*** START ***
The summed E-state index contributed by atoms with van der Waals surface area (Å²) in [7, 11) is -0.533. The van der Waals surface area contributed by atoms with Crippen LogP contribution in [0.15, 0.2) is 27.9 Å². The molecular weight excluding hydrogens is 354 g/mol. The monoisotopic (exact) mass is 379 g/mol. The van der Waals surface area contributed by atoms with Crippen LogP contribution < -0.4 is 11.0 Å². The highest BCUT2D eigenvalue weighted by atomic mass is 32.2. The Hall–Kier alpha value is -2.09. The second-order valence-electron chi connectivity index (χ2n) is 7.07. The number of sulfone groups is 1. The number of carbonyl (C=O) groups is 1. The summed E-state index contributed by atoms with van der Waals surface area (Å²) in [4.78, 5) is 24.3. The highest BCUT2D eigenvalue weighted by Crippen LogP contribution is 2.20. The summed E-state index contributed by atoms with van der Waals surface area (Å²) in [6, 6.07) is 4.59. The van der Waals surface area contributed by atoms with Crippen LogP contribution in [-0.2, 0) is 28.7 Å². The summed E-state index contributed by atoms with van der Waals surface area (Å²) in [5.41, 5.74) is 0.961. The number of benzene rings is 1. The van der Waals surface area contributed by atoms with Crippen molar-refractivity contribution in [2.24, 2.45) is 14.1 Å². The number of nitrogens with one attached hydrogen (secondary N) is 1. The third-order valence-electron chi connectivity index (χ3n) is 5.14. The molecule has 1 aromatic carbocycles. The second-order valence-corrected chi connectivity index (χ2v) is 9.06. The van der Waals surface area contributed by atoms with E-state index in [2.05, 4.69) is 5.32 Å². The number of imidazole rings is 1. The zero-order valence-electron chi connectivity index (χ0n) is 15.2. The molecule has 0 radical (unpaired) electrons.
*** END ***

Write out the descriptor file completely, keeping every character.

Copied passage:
The summed E-state index contributed by atoms with van der Waals surface area (Å²) in [7, 11) is -0.533. The van der Waals surface area contributed by atoms with Crippen LogP contribution in [0.15, 0.2) is 27.9 Å². The molecular weight excluding hydrogens is 354 g/mol. The monoisotopic (exact) mass is 379 g/mol. The van der Waals surface area contributed by atoms with Crippen LogP contribution < -0.4 is 11.0 Å². The highest BCUT2D eigenvalue weighted by atomic mass is 32.2. The Hall–Kier alpha value is -2.09. The second-order valence-electron chi connectivity index (χ2n) is 7.07. The number of sulfone groups is 1. The number of carbonyl (C=O) groups is 1. The summed E-state index contributed by atoms with van der Waals surface area (Å²) in [4.78, 5) is 24.3. The highest BCUT2D eigenvalue weighted by Crippen LogP contribution is 2.20. The summed E-state index contributed by atoms with van der Waals surface area (Å²) in [6, 6.07) is 4.59. The van der Waals surface area contributed by atoms with Crippen LogP contribution in [-0.2, 0) is 28.7 Å². The summed E-state index contributed by atoms with van der Waals surface area (Å²) in [5.41, 5.74) is 0.961. The number of benzene rings is 1. The van der Waals surface area contributed by atoms with Crippen molar-refractivity contribution in [2.24, 2.45) is 14.1 Å². The number of nitrogens with one attached hydrogen (secondary N) is 1. The third-order valence-electron chi connectivity index (χ3n) is 5.14. The molecule has 1 aromatic carbocycles. The second-order valence-corrected chi connectivity index (χ2v) is 9.06. The van der Waals surface area contributed by atoms with E-state index in [2.05, 4.69) is 5.32 Å². The number of imidazole rings is 1. The zero-order valence-electron chi connectivity index (χ0n) is 15.2. The molecule has 0 radical (unpaired) electrons.